Friday, September 08, 2006


Indian generics companies


Gina S Krishnan

Some months ago it was rumoured that Ranbaxy Laboratories and Cipla were in talks about a merger. Both sides strenuously denied that discussions were on. But not before the virtues of such an alliance, if it ever happened, became evident.

The therapeutic strengths of Ranbaxy and Cipla (oncology, cardio-vascular diseases, vaccines, etc.) are similar. Both companies are present in the US generics market — Cipla as supplier of active pharmaceutical ingredients (API) and Ranbaxy in branded generics. In that sense, their business lines are complementary. A merger of the two would create a Rs 7510.59-crore player, which would be among the world’s top five generic players. There would be considerable efficiencies derived by streamlining a sales force that currently overlaps, pooling together of R&D resources and so on. That is not to be so.

However, the big question in the current global pharma environment is: how long can Indian companies turn their backs on consolidation?

With the Matrix-Mylan deal, the obvious answer is, not very long.
There are 3,000-odd pharma companies in India. Barely 50 of them are of a size that counts. All these companies were born in an era where process patents were recognised. Over the years, thanks to their mastery over biochemistry and reverse engineering, these companies have prospered. A few have also made a name for themselves globally. (see patents story)

Unfortunately, this ‘golden’ era is about to end. From 1 January, India has ushered in a product patent regime and, therefore, it is only a matter of time before multinational drug companies start targeting the country aggressively.

More significantly, the nature of the generics game and the API game is also changing rapidly. Innovator companies are fighting back by entering into sweetheart deals with challengers going for out of court settlements and launching authorised generics. Generic companies are seeing multiple day one launches leading to price erosion of up to 90 per cent in the first week of the launch, something unheard of even two years ago.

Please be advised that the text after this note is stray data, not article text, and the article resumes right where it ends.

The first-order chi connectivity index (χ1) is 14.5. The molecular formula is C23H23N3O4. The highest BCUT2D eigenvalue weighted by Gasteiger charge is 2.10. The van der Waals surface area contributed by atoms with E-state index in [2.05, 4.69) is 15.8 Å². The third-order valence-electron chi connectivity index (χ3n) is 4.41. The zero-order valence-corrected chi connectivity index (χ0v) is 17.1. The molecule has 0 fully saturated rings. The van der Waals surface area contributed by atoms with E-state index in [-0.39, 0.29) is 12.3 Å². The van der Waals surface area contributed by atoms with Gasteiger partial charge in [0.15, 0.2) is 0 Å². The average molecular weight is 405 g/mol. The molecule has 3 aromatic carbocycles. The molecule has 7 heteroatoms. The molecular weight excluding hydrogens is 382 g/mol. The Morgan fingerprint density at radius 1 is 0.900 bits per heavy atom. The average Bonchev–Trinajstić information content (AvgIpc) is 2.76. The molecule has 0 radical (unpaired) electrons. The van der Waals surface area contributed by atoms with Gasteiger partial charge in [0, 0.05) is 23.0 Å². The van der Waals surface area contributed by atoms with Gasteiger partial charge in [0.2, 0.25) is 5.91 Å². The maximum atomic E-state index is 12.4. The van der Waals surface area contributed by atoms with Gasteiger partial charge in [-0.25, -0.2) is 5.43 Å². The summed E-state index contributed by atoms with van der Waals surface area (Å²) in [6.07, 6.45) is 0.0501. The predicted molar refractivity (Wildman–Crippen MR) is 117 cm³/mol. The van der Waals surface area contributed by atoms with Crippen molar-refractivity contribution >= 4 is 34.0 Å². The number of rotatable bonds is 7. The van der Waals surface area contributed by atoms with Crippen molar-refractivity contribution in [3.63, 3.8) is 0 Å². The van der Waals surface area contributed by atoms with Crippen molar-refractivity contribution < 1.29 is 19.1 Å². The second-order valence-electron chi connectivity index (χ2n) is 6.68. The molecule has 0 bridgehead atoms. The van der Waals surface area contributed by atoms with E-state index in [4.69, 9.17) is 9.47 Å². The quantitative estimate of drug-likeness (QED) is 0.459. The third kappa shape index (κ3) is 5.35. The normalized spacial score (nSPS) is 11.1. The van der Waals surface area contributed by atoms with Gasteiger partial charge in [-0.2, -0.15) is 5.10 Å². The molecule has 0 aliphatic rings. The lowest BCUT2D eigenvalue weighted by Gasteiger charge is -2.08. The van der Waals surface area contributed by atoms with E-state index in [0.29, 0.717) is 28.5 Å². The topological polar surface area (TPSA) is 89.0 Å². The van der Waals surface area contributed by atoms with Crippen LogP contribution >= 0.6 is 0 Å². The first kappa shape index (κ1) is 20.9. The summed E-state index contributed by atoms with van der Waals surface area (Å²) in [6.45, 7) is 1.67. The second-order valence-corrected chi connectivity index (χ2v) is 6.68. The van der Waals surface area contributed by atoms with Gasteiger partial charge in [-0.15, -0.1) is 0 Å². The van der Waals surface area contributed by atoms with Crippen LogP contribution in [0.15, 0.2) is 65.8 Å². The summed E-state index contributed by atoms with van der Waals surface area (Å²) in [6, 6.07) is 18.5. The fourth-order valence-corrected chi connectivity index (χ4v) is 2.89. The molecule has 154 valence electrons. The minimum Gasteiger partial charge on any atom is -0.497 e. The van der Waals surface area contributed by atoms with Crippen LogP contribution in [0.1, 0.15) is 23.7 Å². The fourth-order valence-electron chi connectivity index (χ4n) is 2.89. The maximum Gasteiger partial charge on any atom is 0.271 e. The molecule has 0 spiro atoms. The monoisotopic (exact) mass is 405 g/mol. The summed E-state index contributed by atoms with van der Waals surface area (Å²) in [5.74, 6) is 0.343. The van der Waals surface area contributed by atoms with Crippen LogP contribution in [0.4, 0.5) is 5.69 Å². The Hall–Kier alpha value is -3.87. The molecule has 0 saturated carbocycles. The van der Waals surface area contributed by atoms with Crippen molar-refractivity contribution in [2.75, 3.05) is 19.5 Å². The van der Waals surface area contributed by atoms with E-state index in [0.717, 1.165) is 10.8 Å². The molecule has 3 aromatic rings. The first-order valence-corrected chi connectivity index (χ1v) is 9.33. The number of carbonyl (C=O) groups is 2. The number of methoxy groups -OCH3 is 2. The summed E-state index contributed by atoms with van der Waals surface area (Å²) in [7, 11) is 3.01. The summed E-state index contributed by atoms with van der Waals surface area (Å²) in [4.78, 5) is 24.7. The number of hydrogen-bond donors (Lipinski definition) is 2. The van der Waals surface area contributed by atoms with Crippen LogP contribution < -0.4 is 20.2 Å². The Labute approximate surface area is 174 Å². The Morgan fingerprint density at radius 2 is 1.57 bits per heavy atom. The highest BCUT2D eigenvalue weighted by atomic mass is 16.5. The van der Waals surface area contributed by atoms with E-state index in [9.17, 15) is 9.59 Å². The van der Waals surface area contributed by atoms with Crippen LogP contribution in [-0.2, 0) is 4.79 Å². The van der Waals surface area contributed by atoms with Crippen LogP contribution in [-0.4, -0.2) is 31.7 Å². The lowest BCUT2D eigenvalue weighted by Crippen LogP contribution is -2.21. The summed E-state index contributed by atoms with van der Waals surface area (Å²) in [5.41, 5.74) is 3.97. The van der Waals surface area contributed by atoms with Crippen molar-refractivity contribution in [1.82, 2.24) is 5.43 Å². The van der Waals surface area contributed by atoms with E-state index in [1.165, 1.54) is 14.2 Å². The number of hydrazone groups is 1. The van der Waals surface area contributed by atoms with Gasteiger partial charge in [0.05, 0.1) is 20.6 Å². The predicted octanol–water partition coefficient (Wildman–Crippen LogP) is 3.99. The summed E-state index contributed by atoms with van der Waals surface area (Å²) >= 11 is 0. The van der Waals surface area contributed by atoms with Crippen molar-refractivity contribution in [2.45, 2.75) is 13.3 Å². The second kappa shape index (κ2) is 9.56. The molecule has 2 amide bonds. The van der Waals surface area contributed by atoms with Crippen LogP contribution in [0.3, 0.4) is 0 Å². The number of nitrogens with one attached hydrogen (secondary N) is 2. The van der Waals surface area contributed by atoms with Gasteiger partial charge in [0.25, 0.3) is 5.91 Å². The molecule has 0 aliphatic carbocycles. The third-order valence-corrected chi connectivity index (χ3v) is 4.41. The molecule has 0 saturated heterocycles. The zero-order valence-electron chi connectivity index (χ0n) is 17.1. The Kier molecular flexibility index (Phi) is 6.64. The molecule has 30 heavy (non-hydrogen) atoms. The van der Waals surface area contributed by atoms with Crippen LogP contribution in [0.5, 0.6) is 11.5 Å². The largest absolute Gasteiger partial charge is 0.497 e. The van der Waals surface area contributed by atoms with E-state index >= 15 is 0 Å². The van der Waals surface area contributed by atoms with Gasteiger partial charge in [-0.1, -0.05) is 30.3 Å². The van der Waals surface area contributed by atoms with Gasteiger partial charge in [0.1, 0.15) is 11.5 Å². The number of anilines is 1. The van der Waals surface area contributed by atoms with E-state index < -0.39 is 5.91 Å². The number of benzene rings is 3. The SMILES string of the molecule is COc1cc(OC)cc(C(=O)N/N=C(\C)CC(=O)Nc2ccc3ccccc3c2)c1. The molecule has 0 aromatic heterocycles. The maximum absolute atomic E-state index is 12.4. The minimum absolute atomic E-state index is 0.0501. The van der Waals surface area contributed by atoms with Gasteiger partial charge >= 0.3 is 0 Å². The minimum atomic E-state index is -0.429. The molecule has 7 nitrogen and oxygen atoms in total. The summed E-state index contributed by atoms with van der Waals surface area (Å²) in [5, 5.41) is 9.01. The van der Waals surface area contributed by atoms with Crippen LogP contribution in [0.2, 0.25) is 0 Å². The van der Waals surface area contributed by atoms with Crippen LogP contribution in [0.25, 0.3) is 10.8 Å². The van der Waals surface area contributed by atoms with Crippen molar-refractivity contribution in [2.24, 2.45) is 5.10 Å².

Meanwhile, hitherto unknown Chinese companies have entered the API space, considered to be the completely low-end, commodity aspect of the pharma industry. As a result, both margins and prices have crashed. Yet, Indian companies, with their small, fragmented capacities are continuing to compete against one another. “They are killing each other,” says an observer. Consider that India has one of the world’s largest capacities for cardio vascular diseases; but the capacity is fragmented across the top 50 companies.

The global generics industry has already seen a round of consolidation with the total number of significant players down to six from 14. Teva has bought Ivax, Watson Andrx, Sandoz Hexal, etc. As the previous article argues, the reason why Matrix’s N. Prasad decided to ally with Mylan was that he believed Matrix needed scale to survive, something that could come only through an alliance.

Pharma sector observers like Vijay P. Karwal, executive director (healthcare investment services), ABN AMRO, advisors to Matrix on this deal, say that so far Indian companies have shied away from buying each other out because they are almost always family-run. Emotional attachment to the family-run business is more significant than a dispassionate business decision,” he says.

Adds Puneet Bhatia, managing director, Newbridge India: “For many companies in India, the world is still the same. They have to look at the world and take cues from that market. That is the only way forward.”

While Karwal and Bhatia may not be overly optimistic about consolidation in the sector, there are a few pointers that indicate that that may not be the case.

The first reality for Indian pharma companies is that to survive, they can either add scale or move up the value chain (primarily, more R&D). Now, as the experience of big players like Sun Pharma, Ranbaxy and Dr. Reddy’s Laboratories has shown, the latter path is fraught with risks and uncertainties, which smaller players may not have the ability to stomach. That pretty much leaves them with option number one.

In this context, the Matrix-Mylan deal will act as a trigger for other deals. Usually, all it takes is one deal.

(Remember the telecom consolidation that followed Bharti Tele-Ventures acquiring the Karnataka and AP licences of JT Mobile in December 1999. The 42 telecom service providers were soon whittled down to six.)

While telecom and pharma may not strictly be comparable, many of the telecom companies that sold off were owned by entrepreneurs. And there is no reason to believe that India’s pharma entrepreneurs think any differently.

Especially when there are enough buyers hovering around. Most observers concur that Teva has been looking at an acquisition to enter India. It has recently also been rumoured that others like Pliva have begun scouting around for targets here.

Also, though corrections have taken place in valuation of generic companies, by historic levels, they are still high. So, this may just be a good time to sell.

Globally, pharma companies are either strong in research or if in the generics space, have scale. Indian companies, save a few, are a bit of an aberration, having neither R&D capabilities nor scale. And if the R&D route is most likely closed for most, then they are really left with no other choice — scale up through consolidation or perish.

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